Kinda like how video compression works.
 

Liam Jacobs

Member
Well, I figured out a really great solution.

I implemented a 'queue' system. Wherein all of the animals can decide that they want to move, and they will be added and have their paths calculated in groups of 5. Once added to the group, they simply sit around and wait until they're called upon by a 'master' object that handles the DS list containing the 'queue.'
 

TheouAegis

Member
You're using Studio 1. Tiles are horrible in Studio 1, just as they are in GM8. You shouldn't be doing tile collisions in Studio 1 at all, you should be generating an array (or buffer if memory use is a concern for some reason) and fill it with mask values for each tile in the room, since Studio 1 doesn't have tile masks like Studio 2. This could just be the tile's "index" (tile_get_left(tID) div tile_width + tile_get_height(tID) div tile_height * background_get_width(bg) div tile_width) or arbitrary values you decide (e.g., 0 for empty, 1 for solid, 2 for quicksand, 3 for ice). Then use that array/buffer to look up tile attributes instead of the tiles themselves.
 

Liam Jacobs

Member
You're using Studio 1. Tiles are horrible in Studio 1, just as they are in GM8. You shouldn't be doing tile collisions in Studio 1 at all, you should be generating an array (or buffer if memory use is a concern for some reason) and fill it with mask values for each tile in the room, since Studio 1 doesn't have tile masks like Studio 2. This could just be the tile's "index" (tile_get_left(tID) div tile_width + tile_get_height(tID) div tile_height * background_get_width(bg) div tile_width) or arbitrary values you decide (e.g., 0 for empty, 1 for solid, 2 for quicksand, 3 for ice). Then use that array/buffer to look up tile attributes instead of the tiles themselves.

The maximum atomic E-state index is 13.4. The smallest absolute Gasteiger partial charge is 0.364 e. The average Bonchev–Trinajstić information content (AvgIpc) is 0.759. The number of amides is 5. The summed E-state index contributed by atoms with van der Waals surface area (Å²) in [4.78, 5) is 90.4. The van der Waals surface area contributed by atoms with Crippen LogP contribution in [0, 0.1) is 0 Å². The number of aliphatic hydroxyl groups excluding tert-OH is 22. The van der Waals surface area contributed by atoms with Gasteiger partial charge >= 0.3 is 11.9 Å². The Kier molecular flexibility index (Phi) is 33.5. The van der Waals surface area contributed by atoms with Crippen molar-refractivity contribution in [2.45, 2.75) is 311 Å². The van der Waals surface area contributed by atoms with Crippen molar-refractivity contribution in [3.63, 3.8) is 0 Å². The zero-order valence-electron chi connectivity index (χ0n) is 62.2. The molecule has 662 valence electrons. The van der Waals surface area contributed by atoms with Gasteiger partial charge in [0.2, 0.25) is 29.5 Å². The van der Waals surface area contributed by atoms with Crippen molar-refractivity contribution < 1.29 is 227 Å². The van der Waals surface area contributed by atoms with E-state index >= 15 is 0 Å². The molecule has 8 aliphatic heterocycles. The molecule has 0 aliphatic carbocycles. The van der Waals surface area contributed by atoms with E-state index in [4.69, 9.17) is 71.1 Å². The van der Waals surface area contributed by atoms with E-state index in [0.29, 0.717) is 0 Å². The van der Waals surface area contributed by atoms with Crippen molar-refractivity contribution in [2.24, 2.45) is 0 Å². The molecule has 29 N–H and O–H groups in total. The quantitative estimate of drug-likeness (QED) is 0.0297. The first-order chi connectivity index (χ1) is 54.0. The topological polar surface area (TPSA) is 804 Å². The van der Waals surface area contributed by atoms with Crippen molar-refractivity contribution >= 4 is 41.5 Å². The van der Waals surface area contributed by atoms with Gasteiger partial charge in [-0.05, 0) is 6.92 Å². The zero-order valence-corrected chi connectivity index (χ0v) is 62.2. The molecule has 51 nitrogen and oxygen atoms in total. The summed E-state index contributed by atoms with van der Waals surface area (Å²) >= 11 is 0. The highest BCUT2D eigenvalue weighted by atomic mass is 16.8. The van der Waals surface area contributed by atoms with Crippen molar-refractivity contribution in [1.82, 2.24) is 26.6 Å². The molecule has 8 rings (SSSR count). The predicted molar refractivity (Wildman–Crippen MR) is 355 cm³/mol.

I actually started out with this method originally, and I may look back into it now. Apparently I turned into Mr. Hyde when using a DS Grid to handle "tiles", and decided to draw all of them onto the screen at all times, instead of the ones that were visible in the view (with a buffer around the sides).

With that being said, my current method is pushing around 1100 FPS on my coal-powered PC. So unless I run into some huge issue later on, I may stick with this.


I'm actually not working on a game, I'm just trying to learn and come up with an efficient method to power the idea I've had for @matharoo's Crafting-related GameJam.